The earliest forms of 3D imagery used stereoscopy, or two separate images each from a distinct view point, to create a feeling of depth. The slight variations between each image mimic what the human eyes see. The brain is great at interpreting both images at once and thus perceiving depth. A lenticular 3D creates the same effect and because each eye has a slightly different view point to the lens the light it sees will be from a different part of the image and because the source image is interlaced that means each eye sees an entirely different image. This allows the brain to do it's job of interpreting two images at once and perceiving depth.

There are multiple ways to create each angle of the image. The easiest is to physically take an image from multiple view points which can be done by setting up multiple cameras or a system that moves a camera in standard intervals. The Mitton rail system shown in the video on a previous post is one example of this. To manually create an image form a flat surface takes a bit more manipulation the workflow for which is shown in the below video.

Yet another way to create these images is to use a rending software of a digitally created scene. Software such as Solidworks Photoworks, or Blender can be setup to have multiple camera viewing angles. Each angle can be rendered separately and then interlaced to create stunning 3D of a digital scene. Those accustomed to macros and batch processes will notice that with a few key criterion (interlacing spacing, viewing distance, number of images) are all that is needed to easily create a interlaced image for home creation for nearly any rendered scene.

For more to look for in lenticular imagery return to 3DEngr's 10 things about lenticular.

Lenticular Image Interlacing

Lenticular gives a motion or 3D effect because the lens can be used to focus on distinct images, each in unison. Similar to a movie that has frame after frame of still images flashed quickly a raw lenticular image (viewed without the lens) will appear as if it is more than one image.

To create a lenticular first all the frames (for animations) or angles of viewing (3d) are created.Frames for 3D lenticular are organized and located typically in layers of a photoshop file or similar platform equivalent.  In the case of animations it is typical to have each image as a separate file, although users accostomed to creating easy aniommations in an image editing software such as Photoshop or GIMP may still prefer to store frames as layers. Software can then be used to separate thin slivers of each layer, layers are then reorganized. For a 3 frame sequence (Frames 1, 2, 3) each of the three images may be broken up into 5 slivers (A,B,C,D,E). They are then interlaced in the following sequence:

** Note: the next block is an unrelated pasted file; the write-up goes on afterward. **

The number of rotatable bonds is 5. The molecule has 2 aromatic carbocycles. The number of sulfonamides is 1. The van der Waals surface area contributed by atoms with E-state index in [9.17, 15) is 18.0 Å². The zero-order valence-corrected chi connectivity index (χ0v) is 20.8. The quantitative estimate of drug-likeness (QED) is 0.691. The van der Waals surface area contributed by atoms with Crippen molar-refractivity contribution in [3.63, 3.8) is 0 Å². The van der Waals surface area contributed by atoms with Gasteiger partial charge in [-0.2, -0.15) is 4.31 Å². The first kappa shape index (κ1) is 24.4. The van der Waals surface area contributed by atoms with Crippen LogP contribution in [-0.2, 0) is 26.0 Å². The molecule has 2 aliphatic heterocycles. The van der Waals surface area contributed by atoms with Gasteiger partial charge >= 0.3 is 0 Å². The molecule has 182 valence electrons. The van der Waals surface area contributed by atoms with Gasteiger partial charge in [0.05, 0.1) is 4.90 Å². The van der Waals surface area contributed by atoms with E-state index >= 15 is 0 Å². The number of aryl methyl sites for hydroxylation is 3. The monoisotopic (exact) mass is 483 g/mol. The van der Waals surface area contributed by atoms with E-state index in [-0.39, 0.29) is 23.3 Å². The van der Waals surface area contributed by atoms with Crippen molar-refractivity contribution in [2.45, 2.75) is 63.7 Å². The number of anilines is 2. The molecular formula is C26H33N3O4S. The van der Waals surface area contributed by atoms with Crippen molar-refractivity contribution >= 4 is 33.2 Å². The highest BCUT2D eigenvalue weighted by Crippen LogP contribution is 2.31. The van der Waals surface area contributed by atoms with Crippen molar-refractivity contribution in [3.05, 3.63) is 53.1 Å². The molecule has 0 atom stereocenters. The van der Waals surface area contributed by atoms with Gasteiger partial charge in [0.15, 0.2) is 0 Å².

3D lenticular works on the same principle but instead of each image behind a different frame of animation it is a different angle of viewing for the same scene.

Assuming each sliver gets 1 pixel this means at a minimum the above example would be 15 pixels. However when broken into slivers the overall dimensions of the image are generally keep the same to avoid any distortion. The result is that each image is actually 1/5th of the quality to be expected from an equally sized non-interlaced image. This means that even if using high definition video or imagery some degradation is expected and normal. It is simply unrealistic to believe that a 40 frame animation on lenticular the size of a smartphone will ever compare to an LCD output display. For every 40 pixels the LCD can display the lenticular can only show 1, solely because of interlacing.
There are some softwares that will do the interlacing for you. I expect these are a good start but not a replacement for a world class digital artist that truly understands the intracacies of depth and perspective.

Lenticular Image Creator

Also available are a number of great blogs following digital artists focusing on 3D imagery.

Youtube is fantastic for explanations including this one that shows the whole process from initial picutre to final interlaced image.